If self-appointed Libertarian overlord Grover Norquist, a Harvard graduate with a 13-year-old’s understanding of government and economics, ever had his policy preferences enacted fully, it would lead to worse lifestyles and shorter lifespans for the majority of Americans. He’s so eager to Brownback the whole country he’s convinced himself, despite being married to a Muslim woman, there’s conservative bona fides in Trump’s Mussolini-esque stylings and suspicious math.
In 2014, Norquist made his way to the government-less wonderland known as Burning Man, free finally from those bullying U.S. regulations, the absence of which allows Chinese business titans to breathe more freely, if not literally. Norquist’s belief that the short-term settlement in the Nevada desert is representative of what the nation could be every day is no less silly than considering Spring Break a template for successful marriage. He was quote as saying: “Burning Man is a refutation of the argument that the state has a place in nature.” Holy fuck, who passed him the peyote? Norquist wrote about his experience in the Guardian. Maileresque reportage, it was not. An excerpt:
You hear that Burning Man is full of less-than-fully-clad folks and off-label pharmaceuticals. But that’s like saying Bohemian Grove is about peeing on trees or that Chicago is Al Capone territory. Burning Man is cleaner and greener than a rally for solar power. It has more camaraderie and sense of community than a church social. And for a week in the desert, I witnessed more individual expression, alternative lifestyles and imaginative fashion than …. anywhere.
The demand for self-reliance at Burning Man toughens everyone up. There are few fools, and no malingerers. People give of themselves – small gifts like lip balm or tiny flashlights. I brought Cuban cigars. Edgy, but not as exciting as some “gifts” that would have interested the federal authorities.
I’m hoping to bring the kids next year.
On my last day of my first Burning Man, at the Reno airport, a shoeless man (he had lost his shoes in the desert) was accosted by another dust-covered Burner carrying sneakers: “Take these,” he said. “They are my Burning Man shoes.” The shoeless man accepted the gift with dignity.•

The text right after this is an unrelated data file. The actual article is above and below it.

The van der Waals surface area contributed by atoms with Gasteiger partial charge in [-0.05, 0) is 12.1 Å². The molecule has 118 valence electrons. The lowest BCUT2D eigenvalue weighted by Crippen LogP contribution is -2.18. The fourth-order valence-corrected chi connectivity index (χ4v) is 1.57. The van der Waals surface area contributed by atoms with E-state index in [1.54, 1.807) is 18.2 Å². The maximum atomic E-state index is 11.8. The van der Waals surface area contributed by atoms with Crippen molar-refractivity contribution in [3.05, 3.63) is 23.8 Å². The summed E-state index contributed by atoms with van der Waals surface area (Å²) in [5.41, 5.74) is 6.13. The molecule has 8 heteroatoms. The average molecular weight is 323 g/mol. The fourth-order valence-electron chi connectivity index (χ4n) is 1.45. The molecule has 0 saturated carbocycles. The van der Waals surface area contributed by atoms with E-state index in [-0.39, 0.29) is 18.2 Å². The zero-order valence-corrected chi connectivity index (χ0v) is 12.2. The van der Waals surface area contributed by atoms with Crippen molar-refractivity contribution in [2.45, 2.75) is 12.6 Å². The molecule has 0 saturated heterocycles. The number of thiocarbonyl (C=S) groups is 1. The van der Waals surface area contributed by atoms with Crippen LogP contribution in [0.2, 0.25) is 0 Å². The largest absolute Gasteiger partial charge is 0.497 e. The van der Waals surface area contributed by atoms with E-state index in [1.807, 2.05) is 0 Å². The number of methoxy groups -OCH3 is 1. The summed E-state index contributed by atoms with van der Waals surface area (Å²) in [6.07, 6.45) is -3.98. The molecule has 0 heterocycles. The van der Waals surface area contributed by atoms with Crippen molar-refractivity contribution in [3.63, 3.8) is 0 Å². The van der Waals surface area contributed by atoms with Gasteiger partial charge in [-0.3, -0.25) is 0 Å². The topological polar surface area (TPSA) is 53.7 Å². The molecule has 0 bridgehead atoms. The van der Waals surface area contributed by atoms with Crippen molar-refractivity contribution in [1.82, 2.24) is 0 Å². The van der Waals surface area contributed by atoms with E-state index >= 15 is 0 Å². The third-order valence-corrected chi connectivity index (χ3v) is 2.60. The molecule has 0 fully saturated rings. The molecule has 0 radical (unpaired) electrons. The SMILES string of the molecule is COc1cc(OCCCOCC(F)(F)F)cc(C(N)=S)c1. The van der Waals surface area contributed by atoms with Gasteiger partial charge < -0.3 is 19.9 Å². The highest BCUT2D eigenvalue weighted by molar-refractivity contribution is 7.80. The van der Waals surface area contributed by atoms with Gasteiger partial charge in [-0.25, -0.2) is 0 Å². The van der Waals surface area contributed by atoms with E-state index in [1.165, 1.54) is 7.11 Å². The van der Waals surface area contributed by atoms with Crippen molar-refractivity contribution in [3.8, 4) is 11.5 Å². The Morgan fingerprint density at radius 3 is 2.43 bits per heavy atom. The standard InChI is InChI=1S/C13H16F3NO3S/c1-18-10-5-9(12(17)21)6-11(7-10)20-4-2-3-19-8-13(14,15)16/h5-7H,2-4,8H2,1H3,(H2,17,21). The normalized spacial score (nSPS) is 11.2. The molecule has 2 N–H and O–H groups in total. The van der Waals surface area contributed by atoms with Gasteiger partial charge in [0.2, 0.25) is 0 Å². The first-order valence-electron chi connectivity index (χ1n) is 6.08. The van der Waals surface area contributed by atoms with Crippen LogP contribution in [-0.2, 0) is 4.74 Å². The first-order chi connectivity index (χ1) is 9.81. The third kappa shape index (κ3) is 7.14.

In an excellent Financial Times piece, Tim Bradshaw broke bread in San Francisco with Larry Harvey, co-founder of Burning Man and its current “Chief Philosophic Officer,” who speaks fondly of rent control and the Bernie-led leftward shift of the Democratic Party. Grover Norquist would not approve, even if Harvey is a contradictory character, insisting he has a “conservative sensibility” and lamenting the way many involved in social justice fixate on self esteem. An excerpt:
I ask if he feels, after 30 years, that Burning Man’s ideals are starting to be felt beyond the desert. “I’d like to mischievously quote Milton Friedman,” he says, invoking the rightwing economist. “He said change only happens in a crisis, and then that actions that are undertaken depend on the ideas that are just lying around.” With the “discontents of globalisation” set to continue, he predicts that crisis will hit by the middle of this century. “I think there really is a chance for sudden change.” However, I struggle to pin him down on exactly which Burners’ ideas he hopes will be “lying around” when it does.
Most Burners are fond of recalling tall tales of fake-fur-clad excess, elaborately customised “art cars” and monster sound systems. This year’s art installations include a 50-ft “space whale”, the head and hands of a giant man appearing to rise from the sand, and part of a converted Boeing 747 that its new owners say is now a “mover of dreams”. Harvey likes to survey the art — and the rest of his creation — from a high platform close to the centre of the event at First Camp, the founders’ HQ. But instead of recounting hedonistic tales, he is much more eager to talk about organisational details, such as Black Rock City’s circular layout, “sort of like a neolithic temple”.
Indeed, Harvey insists he has a “conservative sensibility” and is “not a big fan of revolution”. “Do I sound like a hippie? I’m not!” And he bristles at being called anti-capitalist, although he hung out with the hippies on Haight Street in 1968. “I was there in the spring, autumn and winter of love, but I missed the summer,” he says, due to being drafted into the US army. “It was apparent to me that it was all based on what Tom Wolfe called ‘cheques from home’. The other source that shored it up was selling dope. I thought, that isn’t sustainable.”•